Pro-Choice and privacy campaigners are warning that app data and other personal data extracted from smartphones could be used to prosecute women who have had abortions.
Concerns have been raised in the light of the Supreme Court’s leaked draft opinion, which sets out to remove legal protections for both abortionists and medical professionals who perform them. Indeed, under some state laws, it may even be illegal to send a text message offering help or support.
A wave of new legislation targeting abortion rights across the country is raising concerns about the potential use of personal data to punish those who seek information or access to online abortion services.
In some of the most restrictive states, digital rights experts warn that people’s search histories, location data, messages and other digital information could be used by law enforcement agencies to investigate or prosecute cases related to abortion.
Concerns about the digital privacy implications of abortion restrictions come amid a movement in recent years by Republican-controlled states including Georgia, Texas, Mississippi and Oklahoma to pass laws that severely curtail access to the service. And they take on added importance after the Supreme Court’s draft opinion leaked on Monday that Roe v. Wade, which guarantees a person’s constitutional right to terminate a pregnancy before viability (usually around 24 weeks). Reversing a landmark 1973 ruling would change the landscape of reproductive health in the US, leaving abortion policy up to the individual states and potentially paving the way for more than 20 states to pass new laws prohibiting abortion. Will happen.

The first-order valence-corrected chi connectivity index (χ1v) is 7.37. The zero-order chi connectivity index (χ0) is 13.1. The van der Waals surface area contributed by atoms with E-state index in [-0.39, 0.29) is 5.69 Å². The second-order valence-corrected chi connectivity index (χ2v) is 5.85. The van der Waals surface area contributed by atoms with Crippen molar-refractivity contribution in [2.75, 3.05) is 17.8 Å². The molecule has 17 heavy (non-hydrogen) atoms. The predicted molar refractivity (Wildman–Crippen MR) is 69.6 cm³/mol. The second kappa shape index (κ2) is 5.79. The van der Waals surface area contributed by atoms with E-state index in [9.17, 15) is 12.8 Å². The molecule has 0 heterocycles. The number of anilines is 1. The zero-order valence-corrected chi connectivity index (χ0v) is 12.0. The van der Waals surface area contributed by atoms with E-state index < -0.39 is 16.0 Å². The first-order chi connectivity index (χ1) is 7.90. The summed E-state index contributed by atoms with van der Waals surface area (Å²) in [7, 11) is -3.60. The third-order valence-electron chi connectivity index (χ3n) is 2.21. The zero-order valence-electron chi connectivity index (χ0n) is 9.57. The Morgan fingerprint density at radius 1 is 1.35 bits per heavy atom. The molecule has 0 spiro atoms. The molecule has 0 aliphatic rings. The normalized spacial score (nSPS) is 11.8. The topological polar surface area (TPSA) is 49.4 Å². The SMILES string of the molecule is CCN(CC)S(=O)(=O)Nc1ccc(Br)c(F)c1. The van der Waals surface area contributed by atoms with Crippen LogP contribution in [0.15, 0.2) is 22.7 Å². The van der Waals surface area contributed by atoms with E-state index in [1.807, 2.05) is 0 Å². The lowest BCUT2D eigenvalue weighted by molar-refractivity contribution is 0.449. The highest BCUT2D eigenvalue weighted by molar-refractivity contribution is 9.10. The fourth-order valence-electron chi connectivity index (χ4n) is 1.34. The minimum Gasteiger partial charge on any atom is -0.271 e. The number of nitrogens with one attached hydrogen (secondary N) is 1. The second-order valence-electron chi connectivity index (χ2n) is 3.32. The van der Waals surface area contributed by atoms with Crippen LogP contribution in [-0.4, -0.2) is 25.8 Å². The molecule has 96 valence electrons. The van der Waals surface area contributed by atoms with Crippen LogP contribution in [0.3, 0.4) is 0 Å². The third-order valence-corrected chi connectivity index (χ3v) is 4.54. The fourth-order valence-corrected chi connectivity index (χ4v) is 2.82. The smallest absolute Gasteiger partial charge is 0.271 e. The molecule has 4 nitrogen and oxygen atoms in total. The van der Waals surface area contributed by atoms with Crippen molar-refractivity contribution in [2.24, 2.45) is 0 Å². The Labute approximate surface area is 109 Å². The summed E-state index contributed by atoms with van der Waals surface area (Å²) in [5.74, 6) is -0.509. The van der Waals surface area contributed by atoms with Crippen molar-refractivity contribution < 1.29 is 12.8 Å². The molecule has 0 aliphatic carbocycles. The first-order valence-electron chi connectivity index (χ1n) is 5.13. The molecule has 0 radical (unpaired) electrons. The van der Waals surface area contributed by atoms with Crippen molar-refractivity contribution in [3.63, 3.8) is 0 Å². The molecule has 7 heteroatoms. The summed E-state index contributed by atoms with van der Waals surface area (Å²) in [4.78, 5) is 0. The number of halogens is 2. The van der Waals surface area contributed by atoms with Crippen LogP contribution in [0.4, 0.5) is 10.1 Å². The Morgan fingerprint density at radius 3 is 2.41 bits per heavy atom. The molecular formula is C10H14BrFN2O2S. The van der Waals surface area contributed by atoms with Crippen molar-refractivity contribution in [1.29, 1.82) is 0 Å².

This piece gives an example of how app data can be used to provide prosecution evidence.
For example, in states that help abortion-seekers, such as Texas and Oklahoma, data from women’s period-tracking or pregnancy apps can be terminated as evidence against the person helping them, said Danielle Citron. , a professor of law at the University of Virginia and author of the forthcoming book “The Fight for Privacy.” “Let’s say you’ve got your period, your period stops and then in a short amount of time you have your period again,” Citron said. “Its [potential] Evidence of your own criminality, or your doctor’s criminality.”
Something as basic as a text message to drive a friend to the airport so they can have an out-of-state abortion – could potentially be used as evidence for prosecution in some states.
Some lawmakers have also put forward proposals that would effectively ban citizens from having abortions outside the state. Missouri State Representative Elizabeth Coleman is pushing for a provision that would allow citizens to sue for “aiding or abetting” a Missouri resident in getting an abortion, including state doctors, friends who help arrange transportation Or even host a website that “encourages or facilitates efforts by Missouri residents to have elective abortions. And other states may follow suit.”
Many experts warn that it is impossible for the law to actually prevent abortion – it can only prevent Safe Abortion history shows that people who are denied legal access to abortion will instead seek underground alternatives, which could put their lives at risk.
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